Pailin Thai’s Off the Menu Northern Specialties Are Stellar
Ever since visiting Thailand a few years ago, Khao Soi has become one of my all time favorite dishes. The crunchy noodle topped curry dish, usually served with chicken, is a Northern thai specialty- so you won’t find it at most Thai restaurants (unless the owners are from the North.) I love it so much that I had the version from Spicy BBQ as my very first Midtown Lunch here in L.A. (Spoiler Alert: It was awesome.)
So last week you can imagine how surprised I was to see the blog Sinosoul call the khao soi at Spicy BBQ an “atrocity”. After all it came recommended by “The Guru” himself. And I thought it was pretty damn good. Hyperbole aside (I can assure you the khao soi at Spicy BBQ is not an atrocity) the comment was in the context of a pretty stellar review of the noodles from Pailin Thai. And even though Tony “Mr. Sinosoul” C. is fairly acerbic, a known contrarian, and loathed by many of his contemporaries, I felt like if he found Spicy BBQ to be atrocious Pailin’s khao soi must be the second coming of Jeebus.
Only one way to find out.
Pailin Thai has gotten some decent reviews on Yelp, but it is fairly under the radar compared to the recently hot Thai Town spots like Spicy BBQ, Pa-Ord, Ganda, and, of course, Jitlada. It has no Thai Elvis to draw in the crowds at night, there’s a giant B in the window, and it is just outside the main strip of Thai Town. But the biggest thing holding them back is the fact that even though the chef is from the Northern part of Thailand, the khao soi isn’t even on the menu! It’s one of three off the menu Northern Thai specialties that you have to know to ask for specially.
As promised the Khao Soi was pretty stellar. A generous helping of crispy egg noodles on top, a soggy handful of boiled egg noodles in the broth, it was sweet but not too sweet and was clearly made from fresh curry paste instead of powder. It came with all the necessary ad ons including red onions, and pickled veggies for that bit of sour-ness, plus a squirt of lime for acidity. I can’t say for sure whether or not it was better than Spicy BBQ (after all that was my first plate of of Thai food upon moving back to L.A., and I had become used to the dumbed down Thai food of Manhattan) but either way it was delicious (and I can say with certainty that it is far better than the versions at Sri Siam in North Hollywood, or Renu Nakorn in Norwalk.)
We decided to also try the khanom jiin nam ngiao, one of the other off the menu Northern Thai specialties at Pailin Thai. I’ve never tried this dish, so I have no basis for comparison- but I was really down. The khao soi packed a nice heat, but after a few bites of this noodle dish the other dish seemed wussy in comparison. The broth doesn’t have coconut milk, so it’s far lighter than the khao soi- but the ground pork gives it a nice complex flavor, and the heat burns the back of your throat as it goes down. It’s also served with the same condiments as the khao soi, and you should add them all. The coolness of the pickles and sprouts are a necessary contrast to the heat of the meaty broth. From the looks of this article, Pailin’s is more soupy than it should be, but it didn’t bother me. And it even had the dried kapok flower (at least I think that’s what it was), imported from Thailand, which the owner assured as was the key ingredient to making an authentic version of this dish.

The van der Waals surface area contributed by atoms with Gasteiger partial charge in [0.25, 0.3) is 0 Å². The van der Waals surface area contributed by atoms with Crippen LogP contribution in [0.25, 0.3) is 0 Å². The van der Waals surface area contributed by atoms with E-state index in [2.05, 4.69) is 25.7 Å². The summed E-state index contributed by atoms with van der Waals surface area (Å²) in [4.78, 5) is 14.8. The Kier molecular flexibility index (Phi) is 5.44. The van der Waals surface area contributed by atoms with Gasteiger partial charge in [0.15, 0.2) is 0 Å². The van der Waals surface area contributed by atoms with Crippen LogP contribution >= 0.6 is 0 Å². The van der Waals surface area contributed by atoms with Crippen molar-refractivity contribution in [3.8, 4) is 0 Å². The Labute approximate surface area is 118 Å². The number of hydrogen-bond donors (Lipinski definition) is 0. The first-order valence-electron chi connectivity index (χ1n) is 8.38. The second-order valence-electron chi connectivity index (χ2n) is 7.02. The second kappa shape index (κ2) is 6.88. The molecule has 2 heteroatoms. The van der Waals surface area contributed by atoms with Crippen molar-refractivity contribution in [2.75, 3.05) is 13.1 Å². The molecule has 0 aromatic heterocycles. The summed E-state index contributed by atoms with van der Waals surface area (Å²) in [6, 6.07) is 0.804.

Ground pork and bits of stewed on the bone pork meat isn’t the only protein in this “meat sauce”. It also has pig’s blood, which makes the dish a bit more “challenging” than the khao soi (which is pretty easy to love for anybody). Whatever you do, don’t let your squemish side get the best of you. Pig’s blood is one of the surprisingly least offensive forms of offal, tasting almost like tofu. (See, even vegetarians would like it!) I probably would have liked the spaghetti shaped rice noodles more if there was less broth (they got way to mushy in the soup) but that’s really my only complaint. This dish might be too unfamiliar for Thai food neophytes… but if you’re looking for something different, and you love ground pork, this could be one of the best bowls of food in all of Los Angeles.
So it just goes to show… hyperbole can sometimes be effective. A standard review of Pailin Thai could have easily been overlooked. Call my favorite Khao Soi “atrocious” and less than a week later I’m sitting in Thai Town slurping two of the best bowls of noodles I’ve ever had. Maybe I should adopt this new tactic to motivate you guys…
Go to Pailin Thai. It’s sooooo much better than the garbage they serve at Jitlada.
(I kid, Jitlada. I kid.)
Pailin Thai, 5621 Hollywood Blvd (nr. Western), 323-467-6775